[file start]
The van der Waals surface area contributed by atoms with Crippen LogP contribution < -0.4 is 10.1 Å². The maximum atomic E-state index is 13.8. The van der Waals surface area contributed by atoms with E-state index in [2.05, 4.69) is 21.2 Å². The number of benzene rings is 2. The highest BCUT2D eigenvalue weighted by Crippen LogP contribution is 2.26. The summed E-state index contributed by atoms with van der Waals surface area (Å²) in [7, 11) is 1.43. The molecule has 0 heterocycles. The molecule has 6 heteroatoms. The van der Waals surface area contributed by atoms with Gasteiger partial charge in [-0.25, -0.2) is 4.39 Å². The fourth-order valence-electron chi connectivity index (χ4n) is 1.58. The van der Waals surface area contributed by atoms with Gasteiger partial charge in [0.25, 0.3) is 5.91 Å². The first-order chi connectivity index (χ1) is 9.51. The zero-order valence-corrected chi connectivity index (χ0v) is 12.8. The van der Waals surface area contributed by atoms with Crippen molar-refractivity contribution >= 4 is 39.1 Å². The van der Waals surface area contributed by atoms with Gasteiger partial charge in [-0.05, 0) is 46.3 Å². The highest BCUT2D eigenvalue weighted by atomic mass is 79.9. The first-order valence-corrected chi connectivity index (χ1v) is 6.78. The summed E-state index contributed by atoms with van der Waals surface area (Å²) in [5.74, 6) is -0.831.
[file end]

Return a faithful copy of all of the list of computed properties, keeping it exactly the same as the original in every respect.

The van der Waals surface area contributed by atoms with Crippen LogP contribution < -0.4 is 10.1 Å². The maximum atomic E-state index is 13.8. The van der Waals surface area contributed by atoms with E-state index in [2.05, 4.69) is 21.2 Å². The number of benzene rings is 2. The highest BCUT2D eigenvalue weighted by Crippen LogP contribution is 2.26. The summed E-state index contributed by atoms with van der Waals surface area (Å²) in [7, 11) is 1.43. The molecule has 0 heterocycles. The molecule has 6 heteroatoms. The van der Waals surface area contributed by atoms with Gasteiger partial charge in [-0.25, -0.2) is 4.39 Å². The fourth-order valence-electron chi connectivity index (χ4n) is 1.58. The van der Waals surface area contributed by atoms with Gasteiger partial charge in [0.25, 0.3) is 5.91 Å². The first-order chi connectivity index (χ1) is 9.51. The zero-order valence-corrected chi connectivity index (χ0v) is 12.8. The van der Waals surface area contributed by atoms with Crippen molar-refractivity contribution >= 4 is 39.1 Å². The van der Waals surface area contributed by atoms with Gasteiger partial charge in [-0.05, 0) is 46.3 Å². The highest BCUT2D eigenvalue weighted by atomic mass is 79.9. The first-order valence-corrected chi connectivity index (χ1v) is 6.78. The summed E-state index contributed by atoms with van der Waals surface area (Å²) in [5.74, 6) is -0.831.